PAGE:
January 03, 2006
Health Care for Plus Size Women
A few years ago, I was a member of the advisory board for a scientific study by researchers at the University of California, Berkeley, on the barriers to gynecological care faced by plus-size women. If you were a subscriber to BBW Magazine back then, you may have participated in a survey for the study.
The results of the study were published in the International Journal of Obesity in October 2005. The article was titled, "Barriers to Routine Gynecological Cancer Screening for White and African American Obese Women." The abstract for the study can be found at the International Journal of Obesity website.
Pat Lyons , who was instrumental in shepherding the study to completion, is a health educator who has been committed to the size acceptance movement for years. She was co-author of the book, Great Shape: The First Fitness Guide for Large Women. I received an email from her about a week ago. She summarized the study and the next steps that WomanCare Plus will take as follows:
"Based on survey data from 498 large white and African American women, we found that as weight increased, women faced increased barriers - including negative attitudes of providers, gowns and equipment that do not fit their bodies, being weighed at every visit, and receiving unsolicited weight loss advice regardless of the reason for their visit. Over 90% of the women surveyed had medical insurance, and thus were paying for care they could not routinely and easily obtain. PAP smear rates were lowest for the largest women; but regardless of weight, the women who'd dieted more than five times were most likely to delay care.
"The study also included surveys from 129 GYN health care providers, finding them sorely lacking in both clinical education and basic equipment to meet the needs of their large patients. The majority was also highly dissatisfied with referral resources for their patients.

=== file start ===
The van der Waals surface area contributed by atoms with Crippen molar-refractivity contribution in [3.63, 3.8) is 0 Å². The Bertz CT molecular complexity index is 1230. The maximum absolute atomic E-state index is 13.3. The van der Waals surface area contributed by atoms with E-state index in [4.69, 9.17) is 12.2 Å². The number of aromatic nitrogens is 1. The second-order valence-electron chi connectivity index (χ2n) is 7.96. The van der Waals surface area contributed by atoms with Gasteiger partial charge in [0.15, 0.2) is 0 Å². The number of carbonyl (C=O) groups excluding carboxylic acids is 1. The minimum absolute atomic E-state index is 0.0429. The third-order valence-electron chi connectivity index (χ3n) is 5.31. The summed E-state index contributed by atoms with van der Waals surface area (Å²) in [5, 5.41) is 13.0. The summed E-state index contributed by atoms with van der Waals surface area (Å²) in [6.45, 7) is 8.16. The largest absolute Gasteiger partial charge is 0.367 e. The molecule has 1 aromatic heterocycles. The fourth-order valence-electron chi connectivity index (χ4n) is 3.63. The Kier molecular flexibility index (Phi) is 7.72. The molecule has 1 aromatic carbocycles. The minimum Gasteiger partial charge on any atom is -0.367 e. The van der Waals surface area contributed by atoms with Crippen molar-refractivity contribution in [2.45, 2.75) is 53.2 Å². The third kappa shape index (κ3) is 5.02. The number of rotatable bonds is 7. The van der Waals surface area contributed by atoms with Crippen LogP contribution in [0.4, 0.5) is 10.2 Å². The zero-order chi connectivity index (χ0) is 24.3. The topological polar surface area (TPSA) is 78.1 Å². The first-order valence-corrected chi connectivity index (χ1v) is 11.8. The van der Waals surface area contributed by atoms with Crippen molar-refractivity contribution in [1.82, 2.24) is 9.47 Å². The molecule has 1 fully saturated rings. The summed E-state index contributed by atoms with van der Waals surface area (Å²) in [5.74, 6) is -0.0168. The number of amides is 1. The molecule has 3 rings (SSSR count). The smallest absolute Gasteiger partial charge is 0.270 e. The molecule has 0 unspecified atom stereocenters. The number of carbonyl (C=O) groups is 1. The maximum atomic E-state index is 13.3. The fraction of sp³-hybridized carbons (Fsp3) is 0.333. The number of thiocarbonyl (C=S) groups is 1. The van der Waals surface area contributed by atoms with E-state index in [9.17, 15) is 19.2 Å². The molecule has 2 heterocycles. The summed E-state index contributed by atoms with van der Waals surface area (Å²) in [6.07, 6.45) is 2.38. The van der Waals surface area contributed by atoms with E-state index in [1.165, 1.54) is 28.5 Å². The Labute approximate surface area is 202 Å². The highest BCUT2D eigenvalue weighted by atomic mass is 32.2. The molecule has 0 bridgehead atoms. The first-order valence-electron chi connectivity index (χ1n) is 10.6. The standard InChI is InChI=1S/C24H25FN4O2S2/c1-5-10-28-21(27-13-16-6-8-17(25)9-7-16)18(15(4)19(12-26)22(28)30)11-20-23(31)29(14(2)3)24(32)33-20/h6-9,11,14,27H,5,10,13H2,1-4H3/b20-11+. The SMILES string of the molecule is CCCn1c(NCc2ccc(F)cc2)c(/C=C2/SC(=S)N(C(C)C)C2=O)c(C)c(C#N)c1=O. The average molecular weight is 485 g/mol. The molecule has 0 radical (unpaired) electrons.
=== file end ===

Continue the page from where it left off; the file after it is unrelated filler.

"We discussed these results with our 16-member Project Advisory Board, composed of researchers, women's health advocates and fat activists, representatives of the California Black Women's Health Project, the California Coalition for Reproductive Freedom, physicians, and two medical anthropologists. We will be moving forward with our collaborators in the new year to address ethics, public policy, and clinical and community education programs to support every woman's right to health care delivery with dignity and respect regardless of weight. The first of these projects include:
"1) Formation of an Ethics and Public Health Policy subcommittee to sponsor a variety of educational forums to reduce health disparities caused by weight bias;
"2) In collaboration with Planned Parenthood Federation of America, development of a DVD training resource for clinical gynecological health care providers that includes an "entitlement to care" booklet for large women seeking gynecological cancer screening;
"3) Conducting 'training of trainers' focused on improving health care providers' and advocates' ability to reduce weight bias as part of their health disparities work;
"4) In a joint project with the California Black Women's Health Project, addressing the increase in gastric surgery in African American women, the risks and deaths that have gone unreported in the community and the development of alternatives to this drastic approach to weight loss;